Delphi Basics Snippets Archive: Archive: Delphi Basics Snippets
Delphi Basics Snippets
This unit has been coded to facilitate simple use of the otherwise advanced "Func In" technique.
Functions can be written normally. This version also supports:
+ Static strings
+ Functions calls
Respective Server Example:
Only delphi source code is included in the archive.
This Unit is Made by Snify and MindfreaK together.
We went bored and searched for an x64 persistence method.
U can easily write your own x64 persistence with this ,
just write ur persistence dll or codeinjection and inject it
into an process u have found with GetInjectAbleProcess.
WARNING: Remember, the Process is chosen randomly and could be terminated
by itself , so u need an re-inject system which checks for an running
persistence module/dll/codeinjection. ( TIPP: Communicate via Mutex )
Inspired by Small Applications in Delphi - Tutorial by n0v4, these "Mini-Delphi" units (identification by PEiD) have been updated to work with all Windows NT operating systems.
To apply a nice glass effect to our console applications we must use the DwmEnableBlurBehindWindow function (Only available in Windows Vista and Windows 7).
Author: Rodrigo Ruz
To detect if Aero Glass is enabled we must use the DwmIsCompositionEnabled function.
Author: Rodrigo Ruz
The native API NtDeleteFile performs the same task as the user-mode API DeleteFile, but interestingly enough, the user-mode API does not call the native API to perform it’s task. As explained here, normally files are deleted through calls to NtSetInformationFile. The main difference in behavior comes from the fact that NtDeleteFile does not wait for handles on the file to close before deleting it (note that if the file is “open for normal I/O or as a memory-mapped file”, it still can’t be deleted, so only read-only handles will be ignored).
The required structures (not defined in Delphi) are:
The steps to remove the file are:
Using the afore-linked-to type definitions, we still need to import the native APIs:
Do note that this statically links the imported functions, making the whole application unable to load if the undocumented APIs are not present on the system (at least for Windows 2000 and XP they should be).
Converting the DOS path name to a native path is done by the RtlDosPathNameToNtPathName_U API, which takes in a PWChar argument containing the DOS path and a pre-allocated UNICODE_STRING structure of MAX_PATH WideChars and returns True if it has successfully converted the path.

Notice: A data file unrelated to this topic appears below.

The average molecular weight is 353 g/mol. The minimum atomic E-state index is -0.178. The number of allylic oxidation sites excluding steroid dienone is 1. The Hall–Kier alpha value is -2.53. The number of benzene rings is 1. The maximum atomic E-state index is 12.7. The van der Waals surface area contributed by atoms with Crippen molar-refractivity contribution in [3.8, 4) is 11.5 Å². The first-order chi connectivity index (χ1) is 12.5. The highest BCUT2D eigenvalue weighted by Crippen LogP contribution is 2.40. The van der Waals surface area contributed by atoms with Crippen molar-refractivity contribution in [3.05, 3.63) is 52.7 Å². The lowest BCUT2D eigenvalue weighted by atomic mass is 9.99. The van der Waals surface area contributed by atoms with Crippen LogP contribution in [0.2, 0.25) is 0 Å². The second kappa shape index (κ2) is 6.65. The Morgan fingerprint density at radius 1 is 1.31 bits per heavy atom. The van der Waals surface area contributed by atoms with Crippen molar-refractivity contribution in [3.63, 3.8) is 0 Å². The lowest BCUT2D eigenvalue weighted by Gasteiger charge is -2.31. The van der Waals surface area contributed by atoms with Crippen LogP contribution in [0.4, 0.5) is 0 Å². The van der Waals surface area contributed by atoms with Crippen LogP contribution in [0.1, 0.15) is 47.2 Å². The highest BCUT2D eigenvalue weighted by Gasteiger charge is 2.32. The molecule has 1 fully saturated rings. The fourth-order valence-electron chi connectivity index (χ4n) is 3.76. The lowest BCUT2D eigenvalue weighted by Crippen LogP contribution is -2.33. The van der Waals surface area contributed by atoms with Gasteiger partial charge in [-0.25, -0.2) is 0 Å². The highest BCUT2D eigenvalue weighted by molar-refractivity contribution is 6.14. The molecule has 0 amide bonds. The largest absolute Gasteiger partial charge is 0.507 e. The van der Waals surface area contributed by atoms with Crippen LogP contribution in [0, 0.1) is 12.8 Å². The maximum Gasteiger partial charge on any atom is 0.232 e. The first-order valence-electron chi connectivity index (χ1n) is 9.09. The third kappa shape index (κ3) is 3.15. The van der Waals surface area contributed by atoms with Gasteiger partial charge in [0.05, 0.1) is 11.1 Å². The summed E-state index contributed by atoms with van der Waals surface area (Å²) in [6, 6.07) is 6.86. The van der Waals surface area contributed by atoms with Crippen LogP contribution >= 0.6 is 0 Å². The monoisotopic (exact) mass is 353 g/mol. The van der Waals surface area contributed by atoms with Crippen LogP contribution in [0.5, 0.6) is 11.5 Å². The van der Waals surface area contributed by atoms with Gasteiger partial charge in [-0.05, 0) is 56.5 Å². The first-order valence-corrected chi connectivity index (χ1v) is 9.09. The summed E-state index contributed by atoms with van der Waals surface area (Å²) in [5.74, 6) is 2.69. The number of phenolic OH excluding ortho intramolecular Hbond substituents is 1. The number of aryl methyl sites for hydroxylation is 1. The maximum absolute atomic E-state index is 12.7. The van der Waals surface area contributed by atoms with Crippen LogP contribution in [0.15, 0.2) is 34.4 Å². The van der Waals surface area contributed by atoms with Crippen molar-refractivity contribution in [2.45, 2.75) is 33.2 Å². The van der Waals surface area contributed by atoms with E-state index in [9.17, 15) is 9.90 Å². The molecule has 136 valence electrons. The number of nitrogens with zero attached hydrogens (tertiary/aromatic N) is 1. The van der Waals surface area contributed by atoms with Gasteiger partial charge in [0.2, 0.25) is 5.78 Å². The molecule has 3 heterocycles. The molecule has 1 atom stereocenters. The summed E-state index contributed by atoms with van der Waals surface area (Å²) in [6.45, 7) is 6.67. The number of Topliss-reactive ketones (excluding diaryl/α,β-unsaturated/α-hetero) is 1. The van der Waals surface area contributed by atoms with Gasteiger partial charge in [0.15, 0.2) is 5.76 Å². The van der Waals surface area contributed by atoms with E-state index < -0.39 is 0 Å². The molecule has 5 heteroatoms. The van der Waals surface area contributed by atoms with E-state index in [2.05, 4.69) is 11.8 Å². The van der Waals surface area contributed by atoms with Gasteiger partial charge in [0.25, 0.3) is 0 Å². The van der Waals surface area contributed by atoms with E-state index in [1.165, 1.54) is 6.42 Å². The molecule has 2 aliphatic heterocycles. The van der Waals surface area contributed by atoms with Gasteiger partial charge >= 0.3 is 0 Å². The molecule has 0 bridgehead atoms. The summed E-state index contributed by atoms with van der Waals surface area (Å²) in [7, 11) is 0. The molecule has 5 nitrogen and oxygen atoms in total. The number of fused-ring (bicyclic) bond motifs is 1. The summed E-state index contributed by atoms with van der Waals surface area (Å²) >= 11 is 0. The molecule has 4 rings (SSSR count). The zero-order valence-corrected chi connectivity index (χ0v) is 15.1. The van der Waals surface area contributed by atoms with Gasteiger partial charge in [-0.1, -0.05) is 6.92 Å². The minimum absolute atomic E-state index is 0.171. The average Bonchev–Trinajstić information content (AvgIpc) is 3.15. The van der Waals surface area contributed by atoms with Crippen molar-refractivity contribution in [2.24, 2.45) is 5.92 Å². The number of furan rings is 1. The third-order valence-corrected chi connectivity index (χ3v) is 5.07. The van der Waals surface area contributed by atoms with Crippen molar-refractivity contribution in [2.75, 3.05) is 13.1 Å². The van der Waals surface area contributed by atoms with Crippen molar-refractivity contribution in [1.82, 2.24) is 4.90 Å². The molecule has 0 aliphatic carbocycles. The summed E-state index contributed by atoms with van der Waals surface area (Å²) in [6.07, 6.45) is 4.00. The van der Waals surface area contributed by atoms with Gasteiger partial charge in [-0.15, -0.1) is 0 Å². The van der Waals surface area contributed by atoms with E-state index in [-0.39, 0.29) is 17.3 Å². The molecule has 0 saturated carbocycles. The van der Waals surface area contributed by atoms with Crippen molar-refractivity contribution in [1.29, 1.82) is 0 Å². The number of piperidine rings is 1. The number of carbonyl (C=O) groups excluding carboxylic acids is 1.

There are lots of neat little things that are in many of the DLLs that Microsoft has installed in Windows. Most of them are documented in the Win32 API. However, there are a lot of them that are undocumented. This article shows how to use one of the undocumented functions available in user32.dll, MessageBoxTimeOut.
This type of functionality for a MessageBox has been requested on the Delphi newsgroups many times and there have been several solutions written. After being introduced in XP, this functionality is now available to developers using this undocumented API.
Since this function is not documented, it is not found in Windows.pas, so it has to be defined. It is identical to the MessageBox API definition except it has two more parameters, wLanguageID and dmMilliseconds.
Now, to call the function, it is as easy as setting the flags and making the call. There may be other results returned that I am not aware of besides the standard IDxxx return values and the MB_TIMEDOUT result defined above.
I presume Borland will not put this into Windows.pas until Microsoft documents it but developers can get a head start on them by using the code above. It is unlikely that Microsoft will depricate this function for quite some time because all of the standard MessageBox API calls actually call MessageBoxTimeOutA or MessageBoxTimeoutW and pass $FFFFFFFF as the timeout period meaning the dialog will wait a very long time, approx 49 days!
"Just got inspired last night and decided to start a class to get the screen in "blocks" and check which one has changed to update only those."
Basically this project does this:
Gets a snapshot of the screen;
Saves it in a matrix 8x8;
Updates the blocks that changes;
Shows the blocks in a reduced size to fit the form (about 2/3 of your resolution, but that is just me playing around).
So far I have done few tests. In a 1920x1080 and 3 secs update rate resolution considering compression capacity of 15%, gives me about 2~8kb/s for "small changes" in the screen. Of course that if the entire screen changes there are peaks. I found peaks of 400kb/s.
Only Delphi source code is included in the archive.
This short delphi snippet details dynamically calling windows apis with encryption.
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